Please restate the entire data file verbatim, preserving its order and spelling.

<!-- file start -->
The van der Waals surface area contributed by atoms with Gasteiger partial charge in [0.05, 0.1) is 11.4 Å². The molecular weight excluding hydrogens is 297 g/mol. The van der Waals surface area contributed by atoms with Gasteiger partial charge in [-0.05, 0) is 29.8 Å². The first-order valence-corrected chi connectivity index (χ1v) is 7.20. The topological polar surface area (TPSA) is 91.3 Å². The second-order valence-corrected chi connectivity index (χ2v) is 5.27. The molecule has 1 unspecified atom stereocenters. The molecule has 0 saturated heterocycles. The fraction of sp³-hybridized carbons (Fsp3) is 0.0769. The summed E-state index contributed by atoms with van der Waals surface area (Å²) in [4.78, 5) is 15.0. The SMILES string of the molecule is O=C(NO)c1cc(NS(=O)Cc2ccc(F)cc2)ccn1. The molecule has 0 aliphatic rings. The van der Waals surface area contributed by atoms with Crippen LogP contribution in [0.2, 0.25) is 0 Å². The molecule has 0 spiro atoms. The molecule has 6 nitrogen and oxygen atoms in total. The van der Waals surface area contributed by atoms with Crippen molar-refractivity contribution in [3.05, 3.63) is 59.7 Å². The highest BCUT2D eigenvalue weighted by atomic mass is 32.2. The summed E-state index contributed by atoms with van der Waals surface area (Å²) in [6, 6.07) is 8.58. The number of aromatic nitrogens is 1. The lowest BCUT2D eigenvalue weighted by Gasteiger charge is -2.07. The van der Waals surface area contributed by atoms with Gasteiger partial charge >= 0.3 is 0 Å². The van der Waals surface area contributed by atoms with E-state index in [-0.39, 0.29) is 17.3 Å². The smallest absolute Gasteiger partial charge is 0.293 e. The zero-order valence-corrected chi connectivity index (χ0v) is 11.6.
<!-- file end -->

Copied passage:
The van der Waals surface area contributed by atoms with Gasteiger partial charge in [0.05, 0.1) is 11.4 Å². The molecular weight excluding hydrogens is 297 g/mol. The van der Waals surface area contributed by atoms with Gasteiger partial charge in [-0.05, 0) is 29.8 Å². The first-order valence-corrected chi connectivity index (χ1v) is 7.20. The topological polar surface area (TPSA) is 91.3 Å². The second-order valence-corrected chi connectivity index (χ2v) is 5.27. The molecule has 1 unspecified atom stereocenters. The molecule has 0 saturated heterocycles. The fraction of sp³-hybridized carbons (Fsp3) is 0.0769. The summed E-state index contributed by atoms with van der Waals surface area (Å²) in [4.78, 5) is 15.0. The SMILES string of the molecule is O=C(NO)c1cc(NS(=O)Cc2ccc(F)cc2)ccn1. The molecule has 0 aliphatic rings. The van der Waals surface area contributed by atoms with Crippen LogP contribution in [0.2, 0.25) is 0 Å². The molecule has 0 spiro atoms. The molecule has 6 nitrogen and oxygen atoms in total. The van der Waals surface area contributed by atoms with Crippen molar-refractivity contribution in [3.05, 3.63) is 59.7 Å². The highest BCUT2D eigenvalue weighted by atomic mass is 32.2. The summed E-state index contributed by atoms with van der Waals surface area (Å²) in [6, 6.07) is 8.58. The number of aromatic nitrogens is 1. The lowest BCUT2D eigenvalue weighted by Gasteiger charge is -2.07. The van der Waals surface area contributed by atoms with Gasteiger partial charge >= 0.3 is 0 Å². The van der Waals surface area contributed by atoms with E-state index in [-0.39, 0.29) is 17.3 Å². The smallest absolute Gasteiger partial charge is 0.293 e. The zero-order valence-corrected chi connectivity index (χ0v) is 11.6.